ONTARIO HOPING TO HELP CHILDREN AFFECTED BY U.S. TRAVEL BAN

Feb 03, 2017

By Bob Komsic

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The province is working to determine if it can help children, who are scheduled for specialized life-saving surgeries in the U.S., but have been turned away because of where they were born.
Health Minister Eric Hoskins says Ontario has an obligation to respond.

Newly appointed health minister Dr. Eric Hoskins speaks to reporters at Queen's Park in Toronto on Wednesday, June 25, 2014. THE CANADIAN PRESS/Darren Calabrese ORG XMIT: DBC109

(Darren Calabrese / The Canadian Press)

“I felt particularly in light of the occurrences in the past week in this country, in Quebec (the mass mosque shooting), that Canadians and Ontarians would feel comfortable and confident in expressing our openness, our willingness, our generosity to consider receiving children, infants, some as young as four-months old, that without the surgery would die.”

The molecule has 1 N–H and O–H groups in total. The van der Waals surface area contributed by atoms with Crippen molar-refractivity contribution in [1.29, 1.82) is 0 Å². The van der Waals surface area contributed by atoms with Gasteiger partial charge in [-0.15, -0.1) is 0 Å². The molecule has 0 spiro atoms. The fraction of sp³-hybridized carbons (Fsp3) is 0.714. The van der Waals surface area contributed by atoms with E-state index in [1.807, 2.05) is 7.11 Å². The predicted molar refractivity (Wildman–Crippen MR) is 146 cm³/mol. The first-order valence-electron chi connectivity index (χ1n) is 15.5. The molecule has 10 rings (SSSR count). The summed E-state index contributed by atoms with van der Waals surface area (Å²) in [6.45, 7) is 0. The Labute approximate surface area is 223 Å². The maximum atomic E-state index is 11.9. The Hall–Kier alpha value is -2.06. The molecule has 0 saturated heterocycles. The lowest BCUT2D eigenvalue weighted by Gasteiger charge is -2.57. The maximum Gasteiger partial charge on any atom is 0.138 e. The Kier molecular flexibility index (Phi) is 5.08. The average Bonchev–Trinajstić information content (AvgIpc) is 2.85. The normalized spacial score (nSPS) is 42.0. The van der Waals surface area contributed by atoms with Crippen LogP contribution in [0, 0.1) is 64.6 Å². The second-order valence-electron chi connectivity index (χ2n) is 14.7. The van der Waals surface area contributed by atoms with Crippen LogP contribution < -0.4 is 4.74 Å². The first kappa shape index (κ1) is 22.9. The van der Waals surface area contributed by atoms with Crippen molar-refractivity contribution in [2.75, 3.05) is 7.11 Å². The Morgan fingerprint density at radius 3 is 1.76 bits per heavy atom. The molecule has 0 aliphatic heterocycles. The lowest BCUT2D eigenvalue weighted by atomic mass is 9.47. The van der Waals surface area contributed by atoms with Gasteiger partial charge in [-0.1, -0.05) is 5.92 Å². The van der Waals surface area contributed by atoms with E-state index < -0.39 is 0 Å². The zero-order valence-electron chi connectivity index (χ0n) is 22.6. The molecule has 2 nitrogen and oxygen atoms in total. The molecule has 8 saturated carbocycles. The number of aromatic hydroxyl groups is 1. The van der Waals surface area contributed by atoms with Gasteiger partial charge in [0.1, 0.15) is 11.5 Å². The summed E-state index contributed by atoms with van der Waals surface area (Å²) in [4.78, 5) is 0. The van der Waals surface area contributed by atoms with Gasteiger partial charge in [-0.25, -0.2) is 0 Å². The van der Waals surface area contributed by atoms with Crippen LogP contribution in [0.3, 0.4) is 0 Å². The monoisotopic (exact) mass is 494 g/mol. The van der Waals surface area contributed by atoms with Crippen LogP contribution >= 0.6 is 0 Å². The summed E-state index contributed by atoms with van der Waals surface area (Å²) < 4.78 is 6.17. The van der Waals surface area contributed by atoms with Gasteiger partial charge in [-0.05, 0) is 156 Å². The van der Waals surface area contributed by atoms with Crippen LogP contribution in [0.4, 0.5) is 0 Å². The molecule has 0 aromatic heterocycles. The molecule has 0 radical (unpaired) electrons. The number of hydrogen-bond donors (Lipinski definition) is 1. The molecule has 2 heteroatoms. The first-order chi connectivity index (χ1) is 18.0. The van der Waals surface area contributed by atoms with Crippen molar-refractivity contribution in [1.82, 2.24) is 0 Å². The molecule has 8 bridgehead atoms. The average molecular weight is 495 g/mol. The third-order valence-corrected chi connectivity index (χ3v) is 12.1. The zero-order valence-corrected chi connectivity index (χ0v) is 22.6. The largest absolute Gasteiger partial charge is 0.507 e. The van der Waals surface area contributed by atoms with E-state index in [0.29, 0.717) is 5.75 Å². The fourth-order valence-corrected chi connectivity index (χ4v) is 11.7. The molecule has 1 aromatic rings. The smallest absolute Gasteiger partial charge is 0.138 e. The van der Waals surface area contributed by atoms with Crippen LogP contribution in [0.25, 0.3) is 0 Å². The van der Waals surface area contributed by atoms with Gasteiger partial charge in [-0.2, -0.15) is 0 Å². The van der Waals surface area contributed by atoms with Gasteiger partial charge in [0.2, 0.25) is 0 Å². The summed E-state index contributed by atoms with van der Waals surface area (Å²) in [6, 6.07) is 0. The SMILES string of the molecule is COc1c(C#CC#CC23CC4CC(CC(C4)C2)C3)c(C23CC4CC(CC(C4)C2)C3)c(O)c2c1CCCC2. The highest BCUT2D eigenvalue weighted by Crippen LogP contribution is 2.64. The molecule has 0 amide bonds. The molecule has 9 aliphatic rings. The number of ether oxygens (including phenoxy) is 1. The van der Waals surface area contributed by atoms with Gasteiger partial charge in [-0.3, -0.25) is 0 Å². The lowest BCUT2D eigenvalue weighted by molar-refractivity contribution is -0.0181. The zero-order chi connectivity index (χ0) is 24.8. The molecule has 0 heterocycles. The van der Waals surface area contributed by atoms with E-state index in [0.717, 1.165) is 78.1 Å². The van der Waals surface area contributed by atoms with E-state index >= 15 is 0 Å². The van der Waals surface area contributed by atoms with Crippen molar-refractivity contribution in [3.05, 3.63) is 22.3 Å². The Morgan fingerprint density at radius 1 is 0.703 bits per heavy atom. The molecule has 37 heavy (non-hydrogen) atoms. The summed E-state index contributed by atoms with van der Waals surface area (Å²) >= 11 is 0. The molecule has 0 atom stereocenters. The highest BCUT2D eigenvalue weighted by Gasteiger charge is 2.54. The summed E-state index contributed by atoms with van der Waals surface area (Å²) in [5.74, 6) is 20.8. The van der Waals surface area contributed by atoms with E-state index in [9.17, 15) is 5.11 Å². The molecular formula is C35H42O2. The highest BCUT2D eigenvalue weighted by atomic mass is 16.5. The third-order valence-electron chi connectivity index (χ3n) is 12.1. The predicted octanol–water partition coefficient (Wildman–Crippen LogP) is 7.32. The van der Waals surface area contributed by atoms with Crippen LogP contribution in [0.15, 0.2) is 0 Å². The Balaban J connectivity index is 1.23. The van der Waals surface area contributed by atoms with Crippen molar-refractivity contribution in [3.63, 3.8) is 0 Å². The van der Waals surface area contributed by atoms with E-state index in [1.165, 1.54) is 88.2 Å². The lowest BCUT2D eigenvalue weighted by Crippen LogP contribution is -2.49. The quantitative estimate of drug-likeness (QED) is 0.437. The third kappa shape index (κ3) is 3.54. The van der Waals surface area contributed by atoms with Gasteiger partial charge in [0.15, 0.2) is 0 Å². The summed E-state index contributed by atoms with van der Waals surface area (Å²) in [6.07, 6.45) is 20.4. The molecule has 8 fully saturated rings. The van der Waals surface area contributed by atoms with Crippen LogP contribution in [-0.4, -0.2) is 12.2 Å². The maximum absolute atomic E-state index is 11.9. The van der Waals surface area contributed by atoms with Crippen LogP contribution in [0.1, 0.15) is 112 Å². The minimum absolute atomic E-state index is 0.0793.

Hoskins adds his ministry’s working with federal partners and hospitals, primarily the Hospital for Sick children in Toronto, to determine if there’s an opportunity to help.
The travel and refugee crackdown, issued last Friday, temporarily bans those from seven predominantly Muslim countries from entering the U.S.
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